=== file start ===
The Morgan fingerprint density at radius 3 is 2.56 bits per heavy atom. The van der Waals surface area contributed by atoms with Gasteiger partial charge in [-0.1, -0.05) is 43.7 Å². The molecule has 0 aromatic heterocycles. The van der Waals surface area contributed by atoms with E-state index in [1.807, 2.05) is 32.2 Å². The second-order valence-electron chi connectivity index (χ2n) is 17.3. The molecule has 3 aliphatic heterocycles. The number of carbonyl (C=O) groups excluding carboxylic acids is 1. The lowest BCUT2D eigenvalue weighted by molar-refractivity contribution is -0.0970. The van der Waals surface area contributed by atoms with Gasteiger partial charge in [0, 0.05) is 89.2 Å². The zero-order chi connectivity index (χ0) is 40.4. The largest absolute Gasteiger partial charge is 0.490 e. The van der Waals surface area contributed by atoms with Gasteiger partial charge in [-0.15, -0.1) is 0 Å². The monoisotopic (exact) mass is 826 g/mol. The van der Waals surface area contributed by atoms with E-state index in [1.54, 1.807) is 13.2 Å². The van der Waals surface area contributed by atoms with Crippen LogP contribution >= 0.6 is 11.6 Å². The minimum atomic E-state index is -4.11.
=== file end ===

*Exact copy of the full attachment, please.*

The Morgan fingerprint density at radius 3 is 2.56 bits per heavy atom. The van der Waals surface area contributed by atoms with Gasteiger partial charge in [-0.1, -0.05) is 43.7 Å². The molecule has 0 aromatic heterocycles. The van der Waals surface area contributed by atoms with E-state index in [1.807, 2.05) is 32.2 Å². The second-order valence-electron chi connectivity index (χ2n) is 17.3. The molecule has 3 aliphatic heterocycles. The number of carbonyl (C=O) groups excluding carboxylic acids is 1. The lowest BCUT2D eigenvalue weighted by molar-refractivity contribution is -0.0970. The van der Waals surface area contributed by atoms with Gasteiger partial charge in [0, 0.05) is 89.2 Å². The zero-order chi connectivity index (χ0) is 40.4. The largest absolute Gasteiger partial charge is 0.490 e. The van der Waals surface area contributed by atoms with Gasteiger partial charge in [-0.15, -0.1) is 0 Å². The monoisotopic (exact) mass is 826 g/mol. The van der Waals surface area contributed by atoms with E-state index in [1.54, 1.807) is 13.2 Å². The van der Waals surface area contributed by atoms with Crippen LogP contribution >= 0.6 is 11.6 Å². The minimum atomic E-state index is -4.11.